From “MSTC Vex Robotics Camp exposes students to mechanical skills” — About 25 middle schoolers and their parents descended on Mid-State Technical College to watch robots compete against each other Thursday.

And the neat part? The children built the robots themselves.

Over the past four days, coaches at MSTC’s Vex Robotics Camp taught students the basic process of building and developing their own robots. Thursday’s competition was a culmination of the students’ week-long effort and gave the youths an opportunity to showcase what they learned.

Richard Breen, an adjunct professor at MSTC, is one of the camp’s coordinators and coaches. He said he hopes the children take what they learned and apply it to life outside the camp.

“We hope that we inspire them to go on and do more — and a little bit with programming,” Breen said.

However, Breen noted that programing and mechanical techniques are not the only lessons they learn. The students also practice soft skills such as teamwork, problem solving and time management in their race to build the ultimate robot.

“It’s got all those great elements that culminate in the competition to see who designed the best unit that can perform the task to the best ability,” said Gary Kilgas, associate dean of MSTC’s technical industrial division.

The robotics camp introduces students to different facets of math and science they might not encounter in the classroom.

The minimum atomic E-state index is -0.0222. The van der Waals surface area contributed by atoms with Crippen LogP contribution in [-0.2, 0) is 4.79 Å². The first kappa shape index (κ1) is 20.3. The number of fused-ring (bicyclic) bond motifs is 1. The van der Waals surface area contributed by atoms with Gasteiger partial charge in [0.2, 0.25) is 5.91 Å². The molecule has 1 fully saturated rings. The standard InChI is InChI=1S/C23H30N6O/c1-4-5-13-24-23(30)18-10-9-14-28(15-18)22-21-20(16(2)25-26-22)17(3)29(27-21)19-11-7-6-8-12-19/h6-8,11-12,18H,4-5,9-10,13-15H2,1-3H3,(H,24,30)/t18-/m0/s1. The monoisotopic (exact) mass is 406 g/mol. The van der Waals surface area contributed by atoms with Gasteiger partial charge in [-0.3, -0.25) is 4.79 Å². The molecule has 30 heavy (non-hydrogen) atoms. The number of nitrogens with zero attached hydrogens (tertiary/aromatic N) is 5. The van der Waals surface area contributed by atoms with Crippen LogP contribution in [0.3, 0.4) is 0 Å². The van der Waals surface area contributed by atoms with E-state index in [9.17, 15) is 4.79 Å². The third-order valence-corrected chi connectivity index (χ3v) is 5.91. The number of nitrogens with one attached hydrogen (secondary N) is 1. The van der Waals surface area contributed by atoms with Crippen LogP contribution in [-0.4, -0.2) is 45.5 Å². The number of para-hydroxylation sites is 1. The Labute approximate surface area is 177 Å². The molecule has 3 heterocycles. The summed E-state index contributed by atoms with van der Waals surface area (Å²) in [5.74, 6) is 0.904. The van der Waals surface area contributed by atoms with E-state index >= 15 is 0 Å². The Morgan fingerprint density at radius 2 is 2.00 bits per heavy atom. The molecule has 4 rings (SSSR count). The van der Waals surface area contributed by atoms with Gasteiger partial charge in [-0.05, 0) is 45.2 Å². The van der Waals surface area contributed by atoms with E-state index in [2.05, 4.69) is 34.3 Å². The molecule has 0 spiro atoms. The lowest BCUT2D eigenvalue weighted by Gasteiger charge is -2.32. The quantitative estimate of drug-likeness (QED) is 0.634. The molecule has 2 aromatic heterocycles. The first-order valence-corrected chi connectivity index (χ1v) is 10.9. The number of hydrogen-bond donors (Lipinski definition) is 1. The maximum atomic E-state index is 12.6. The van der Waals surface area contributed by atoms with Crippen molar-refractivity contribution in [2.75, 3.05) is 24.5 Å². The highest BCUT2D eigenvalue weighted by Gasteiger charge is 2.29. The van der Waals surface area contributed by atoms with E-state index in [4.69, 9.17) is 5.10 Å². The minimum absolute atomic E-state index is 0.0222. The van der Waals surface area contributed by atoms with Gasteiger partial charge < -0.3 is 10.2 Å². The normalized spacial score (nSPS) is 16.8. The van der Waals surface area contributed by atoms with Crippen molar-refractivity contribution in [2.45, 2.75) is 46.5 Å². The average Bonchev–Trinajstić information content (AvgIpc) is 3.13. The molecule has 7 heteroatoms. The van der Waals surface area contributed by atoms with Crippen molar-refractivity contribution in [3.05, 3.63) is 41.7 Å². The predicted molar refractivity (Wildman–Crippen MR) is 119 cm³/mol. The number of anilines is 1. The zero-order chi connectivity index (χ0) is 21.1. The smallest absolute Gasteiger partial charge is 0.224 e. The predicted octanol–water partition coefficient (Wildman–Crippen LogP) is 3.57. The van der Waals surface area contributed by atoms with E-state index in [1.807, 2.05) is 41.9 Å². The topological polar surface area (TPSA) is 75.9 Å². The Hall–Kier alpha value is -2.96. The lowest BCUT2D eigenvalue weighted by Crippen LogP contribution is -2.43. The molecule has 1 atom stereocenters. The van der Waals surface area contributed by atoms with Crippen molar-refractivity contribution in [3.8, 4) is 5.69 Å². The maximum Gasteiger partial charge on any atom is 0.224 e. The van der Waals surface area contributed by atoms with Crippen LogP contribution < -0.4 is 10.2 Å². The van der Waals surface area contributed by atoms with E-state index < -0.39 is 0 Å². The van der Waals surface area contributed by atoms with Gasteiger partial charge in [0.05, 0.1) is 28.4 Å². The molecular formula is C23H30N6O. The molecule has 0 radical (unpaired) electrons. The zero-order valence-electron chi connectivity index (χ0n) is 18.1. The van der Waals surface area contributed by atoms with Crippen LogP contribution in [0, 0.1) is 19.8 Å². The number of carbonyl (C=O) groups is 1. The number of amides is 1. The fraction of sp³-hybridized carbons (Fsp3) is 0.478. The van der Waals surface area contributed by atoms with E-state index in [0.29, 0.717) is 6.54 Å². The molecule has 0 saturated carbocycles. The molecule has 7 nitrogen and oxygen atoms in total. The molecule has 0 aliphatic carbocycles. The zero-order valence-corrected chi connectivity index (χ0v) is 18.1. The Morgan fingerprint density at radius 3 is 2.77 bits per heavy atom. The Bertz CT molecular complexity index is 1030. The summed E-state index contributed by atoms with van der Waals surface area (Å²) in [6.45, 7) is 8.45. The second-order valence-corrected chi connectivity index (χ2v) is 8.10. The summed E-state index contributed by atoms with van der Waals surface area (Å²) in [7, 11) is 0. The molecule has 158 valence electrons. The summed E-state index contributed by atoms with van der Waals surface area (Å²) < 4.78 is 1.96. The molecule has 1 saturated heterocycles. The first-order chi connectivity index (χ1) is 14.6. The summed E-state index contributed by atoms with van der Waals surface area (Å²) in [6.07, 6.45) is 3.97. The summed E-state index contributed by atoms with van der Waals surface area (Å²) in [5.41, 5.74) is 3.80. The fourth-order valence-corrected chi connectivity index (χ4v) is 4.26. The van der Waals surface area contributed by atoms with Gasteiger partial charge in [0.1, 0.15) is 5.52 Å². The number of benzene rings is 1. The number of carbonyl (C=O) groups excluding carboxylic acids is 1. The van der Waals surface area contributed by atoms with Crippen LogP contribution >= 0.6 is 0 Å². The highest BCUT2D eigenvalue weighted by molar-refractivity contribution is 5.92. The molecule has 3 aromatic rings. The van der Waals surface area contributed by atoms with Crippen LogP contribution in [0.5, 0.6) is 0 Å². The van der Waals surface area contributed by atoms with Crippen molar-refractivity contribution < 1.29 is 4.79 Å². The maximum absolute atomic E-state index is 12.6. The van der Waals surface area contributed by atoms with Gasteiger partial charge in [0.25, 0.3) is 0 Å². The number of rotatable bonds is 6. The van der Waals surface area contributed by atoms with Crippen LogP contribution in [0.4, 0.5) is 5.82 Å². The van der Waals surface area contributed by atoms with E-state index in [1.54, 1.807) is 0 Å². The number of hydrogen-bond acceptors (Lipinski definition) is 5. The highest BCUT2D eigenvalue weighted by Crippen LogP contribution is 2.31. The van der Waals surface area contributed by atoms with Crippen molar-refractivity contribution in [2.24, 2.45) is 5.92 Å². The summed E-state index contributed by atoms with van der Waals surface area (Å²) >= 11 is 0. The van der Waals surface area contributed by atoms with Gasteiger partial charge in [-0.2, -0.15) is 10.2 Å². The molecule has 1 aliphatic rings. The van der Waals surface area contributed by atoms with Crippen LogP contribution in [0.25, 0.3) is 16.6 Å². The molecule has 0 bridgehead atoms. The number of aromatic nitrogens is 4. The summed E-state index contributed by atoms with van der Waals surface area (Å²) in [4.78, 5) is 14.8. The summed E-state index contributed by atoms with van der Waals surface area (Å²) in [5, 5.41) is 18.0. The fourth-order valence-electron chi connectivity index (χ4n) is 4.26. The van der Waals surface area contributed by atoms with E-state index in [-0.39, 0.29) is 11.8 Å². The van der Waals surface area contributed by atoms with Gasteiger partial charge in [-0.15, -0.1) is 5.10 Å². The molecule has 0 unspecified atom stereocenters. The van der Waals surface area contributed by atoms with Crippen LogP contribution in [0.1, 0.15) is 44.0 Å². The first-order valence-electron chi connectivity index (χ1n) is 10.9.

“What I see is that they’re able to use cellphones and computer systems very well, but their mechanical skills are not necessarily there,” Breen said.

Exposing today’s youths to these mechanical and engineering skills is especially important, said Kilgas, because many employers looking for workers are unable to find qualified people because of the skills gap.

“We need those types of talents here. We have got businesses looking for CNC (computer numerical control) operators or people who understand automation,” Kilgas said. “And those are all the types of things you’re learning here (at camp).”

This is this summer’s second week of the Vex Robotics Camp. And according to Kilgas, it’s been a success so far.

“It’s not only the right thing to do with these young people — keeping them interested in technology, engineering and math — but it’s a wonderful way for them to learn new skills and work as team,” Kilgas said.

From “New Ingenuity Center hopes to connect unemployed workers with manufacturing jobs” — The Ingenuity Center at Madison Area Technical College is the 8th and final building renovation as part of the 2010 referendum. The center has been open since the beginning of Fall semester, but on Wednesday afternoon college officials held a ceremonial ribbon cutting ceremony.

The ceremony itself showcased the overall goal of the new center. Instead of simply cutting a ribbon with a pair of scissors, the ceremony ended with a student-programmed robot cutting a poly cord. College officials say the poly cord symbolized the more than 50 programs that use the Ingenuity Center to teach classes. Nearly every program uses the material in some shape or form.

“It is 62,000 square feet of lab and classroom space dedicated to advancing Wisconsin manufacturing,” Interim Dean of Applied Science, Engineering and Technology Denise Reimer says.